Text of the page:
Baghdad Pact/CENTO

The Baghdad Pact, also known as the Middle East Treaty Organization (METO) and the Central Treaty Organization (CENTO), was a mutual defense treaty that aimed to encircle the southwestern flank of the Soviet Union. The United States viewed the treaty, similar to

NATO, as a means to prevent possible Soviet expansion into the vital oil-producing region of the Middle East during the cold war. It also enabled the United States to establish a military presence in member nations.

CENTO began with a series of treaties of mutual cooperation between the United States, Pakistan, and Turkey in 1954 and a military assistance agreement with Iraq in the same year. In 1955 Turkey and Iraq signed a mutual defense treaty creating the foundation for the Baghdad Pact. In the same year Britain, Iran, and Pakistan joined the Baghdad Pact, which guaranteed economic and military assistance to any country in the pact that was threatened by communism. In 1958 a coup in Iraq ousted the pro-Western government, and the following year Iraq withdrew from the treaty, prompting the change of its name to the Central Treaty Organization. The effectiveness of CENTO was lessened during the Indo-Pakistani Wars of 1965 and 1971; neither party to the treaty rushed to assist Pakistan even though India was at the time an ally of the Soviet Union. Following the overthrow of the proWestern Pahlavi dynasty and the establishment of the Islamic Republic of Iran in 1979, Iran also withdrew from CENTO. Along with the failure of CENTO members to assist Pakistan, the withdrawal of Iran and Iraq from the treaty led to the treaty’s demise.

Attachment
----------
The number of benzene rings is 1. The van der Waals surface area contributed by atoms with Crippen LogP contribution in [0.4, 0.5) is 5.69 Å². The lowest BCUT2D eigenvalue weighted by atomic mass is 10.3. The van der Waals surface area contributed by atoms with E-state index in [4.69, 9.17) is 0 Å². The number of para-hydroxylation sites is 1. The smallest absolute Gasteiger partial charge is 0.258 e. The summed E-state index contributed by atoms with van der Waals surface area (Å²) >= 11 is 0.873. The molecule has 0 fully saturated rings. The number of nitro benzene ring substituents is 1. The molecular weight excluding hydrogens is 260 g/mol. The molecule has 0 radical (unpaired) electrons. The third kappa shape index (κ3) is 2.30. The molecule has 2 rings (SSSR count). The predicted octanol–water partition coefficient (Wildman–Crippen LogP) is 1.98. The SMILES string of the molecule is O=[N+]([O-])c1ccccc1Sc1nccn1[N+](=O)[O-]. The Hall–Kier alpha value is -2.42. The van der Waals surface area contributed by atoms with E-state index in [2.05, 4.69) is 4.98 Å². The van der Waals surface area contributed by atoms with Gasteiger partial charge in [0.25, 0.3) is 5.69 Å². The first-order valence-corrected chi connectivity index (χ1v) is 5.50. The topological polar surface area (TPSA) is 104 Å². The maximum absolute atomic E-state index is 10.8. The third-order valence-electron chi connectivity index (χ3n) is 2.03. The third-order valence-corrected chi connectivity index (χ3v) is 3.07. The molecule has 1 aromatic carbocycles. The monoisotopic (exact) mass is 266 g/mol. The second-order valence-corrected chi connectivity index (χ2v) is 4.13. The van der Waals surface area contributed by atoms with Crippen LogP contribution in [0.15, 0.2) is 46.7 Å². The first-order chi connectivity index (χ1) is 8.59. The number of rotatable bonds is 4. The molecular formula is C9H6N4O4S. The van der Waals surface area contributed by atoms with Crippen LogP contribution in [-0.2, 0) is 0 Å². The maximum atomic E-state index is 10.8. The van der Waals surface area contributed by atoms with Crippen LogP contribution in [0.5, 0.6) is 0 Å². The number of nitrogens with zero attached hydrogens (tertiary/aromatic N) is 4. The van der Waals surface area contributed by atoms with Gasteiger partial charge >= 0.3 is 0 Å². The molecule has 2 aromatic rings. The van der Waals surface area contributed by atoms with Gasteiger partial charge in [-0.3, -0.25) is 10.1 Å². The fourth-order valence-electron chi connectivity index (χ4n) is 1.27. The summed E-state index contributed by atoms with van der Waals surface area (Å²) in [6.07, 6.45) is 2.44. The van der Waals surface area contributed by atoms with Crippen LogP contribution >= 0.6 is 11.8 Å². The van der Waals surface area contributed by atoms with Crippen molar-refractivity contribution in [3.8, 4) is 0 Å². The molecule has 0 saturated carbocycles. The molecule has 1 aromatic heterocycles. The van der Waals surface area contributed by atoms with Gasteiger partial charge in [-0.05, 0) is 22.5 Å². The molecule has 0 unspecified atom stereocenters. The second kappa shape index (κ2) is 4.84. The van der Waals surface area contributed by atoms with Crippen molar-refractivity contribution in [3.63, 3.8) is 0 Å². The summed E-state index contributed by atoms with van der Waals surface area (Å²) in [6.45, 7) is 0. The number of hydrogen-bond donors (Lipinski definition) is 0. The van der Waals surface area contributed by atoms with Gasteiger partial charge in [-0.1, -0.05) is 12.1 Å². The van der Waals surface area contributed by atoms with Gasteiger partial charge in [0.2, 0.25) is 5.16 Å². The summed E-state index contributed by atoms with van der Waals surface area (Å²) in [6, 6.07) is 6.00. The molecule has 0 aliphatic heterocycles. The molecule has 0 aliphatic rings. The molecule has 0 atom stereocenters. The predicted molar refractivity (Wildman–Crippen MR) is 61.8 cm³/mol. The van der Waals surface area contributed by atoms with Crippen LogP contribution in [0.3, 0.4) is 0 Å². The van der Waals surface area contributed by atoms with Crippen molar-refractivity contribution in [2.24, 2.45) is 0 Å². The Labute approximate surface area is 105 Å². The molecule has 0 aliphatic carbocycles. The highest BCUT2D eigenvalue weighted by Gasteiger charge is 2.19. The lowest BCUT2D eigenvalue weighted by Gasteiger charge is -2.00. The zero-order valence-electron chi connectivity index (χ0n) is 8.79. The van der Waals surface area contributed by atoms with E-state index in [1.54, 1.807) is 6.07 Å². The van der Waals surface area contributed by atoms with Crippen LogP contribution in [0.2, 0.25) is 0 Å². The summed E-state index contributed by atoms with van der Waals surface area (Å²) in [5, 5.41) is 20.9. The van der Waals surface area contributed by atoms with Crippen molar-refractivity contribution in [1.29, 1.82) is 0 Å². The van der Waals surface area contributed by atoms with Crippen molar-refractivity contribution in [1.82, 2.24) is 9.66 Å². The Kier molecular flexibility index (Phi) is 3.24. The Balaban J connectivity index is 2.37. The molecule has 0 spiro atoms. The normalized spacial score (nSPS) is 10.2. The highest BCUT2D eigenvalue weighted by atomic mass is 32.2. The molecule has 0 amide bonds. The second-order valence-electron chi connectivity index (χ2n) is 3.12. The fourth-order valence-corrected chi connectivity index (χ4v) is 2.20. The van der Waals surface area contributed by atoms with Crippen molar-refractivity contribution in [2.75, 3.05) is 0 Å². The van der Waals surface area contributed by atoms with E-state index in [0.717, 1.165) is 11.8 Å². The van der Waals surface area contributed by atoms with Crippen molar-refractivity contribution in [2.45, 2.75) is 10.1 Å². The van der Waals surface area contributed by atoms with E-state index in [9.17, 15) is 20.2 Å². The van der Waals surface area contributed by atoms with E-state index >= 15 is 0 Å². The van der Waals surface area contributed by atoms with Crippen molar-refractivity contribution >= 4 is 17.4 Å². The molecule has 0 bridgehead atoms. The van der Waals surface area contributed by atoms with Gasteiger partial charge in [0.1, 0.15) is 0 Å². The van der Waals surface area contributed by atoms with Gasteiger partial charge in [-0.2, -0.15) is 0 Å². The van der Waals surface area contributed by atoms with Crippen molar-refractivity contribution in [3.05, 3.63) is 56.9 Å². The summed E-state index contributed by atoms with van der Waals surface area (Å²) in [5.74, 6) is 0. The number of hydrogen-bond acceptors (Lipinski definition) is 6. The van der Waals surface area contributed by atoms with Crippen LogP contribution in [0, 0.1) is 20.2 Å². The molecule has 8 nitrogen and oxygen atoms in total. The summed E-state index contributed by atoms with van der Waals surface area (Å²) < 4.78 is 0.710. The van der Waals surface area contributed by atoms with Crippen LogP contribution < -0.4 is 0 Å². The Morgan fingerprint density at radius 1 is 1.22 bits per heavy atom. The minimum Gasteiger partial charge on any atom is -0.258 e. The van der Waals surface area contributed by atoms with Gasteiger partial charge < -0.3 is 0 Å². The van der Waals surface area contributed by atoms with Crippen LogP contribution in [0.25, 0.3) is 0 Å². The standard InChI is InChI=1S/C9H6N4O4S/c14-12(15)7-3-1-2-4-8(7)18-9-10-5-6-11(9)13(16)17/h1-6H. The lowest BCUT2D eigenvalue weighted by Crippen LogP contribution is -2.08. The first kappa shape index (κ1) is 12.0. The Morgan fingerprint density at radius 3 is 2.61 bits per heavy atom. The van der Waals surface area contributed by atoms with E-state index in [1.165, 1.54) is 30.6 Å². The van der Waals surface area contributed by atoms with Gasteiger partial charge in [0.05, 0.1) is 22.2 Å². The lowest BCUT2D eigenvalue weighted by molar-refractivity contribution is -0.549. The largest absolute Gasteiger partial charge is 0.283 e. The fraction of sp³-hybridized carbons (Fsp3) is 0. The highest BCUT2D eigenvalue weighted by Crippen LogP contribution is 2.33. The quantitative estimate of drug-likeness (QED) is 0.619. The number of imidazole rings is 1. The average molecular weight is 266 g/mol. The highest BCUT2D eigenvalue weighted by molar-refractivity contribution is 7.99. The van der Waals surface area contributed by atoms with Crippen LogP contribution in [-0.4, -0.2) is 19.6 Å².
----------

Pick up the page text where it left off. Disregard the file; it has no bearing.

See also Nasser, Gamal Abdel.


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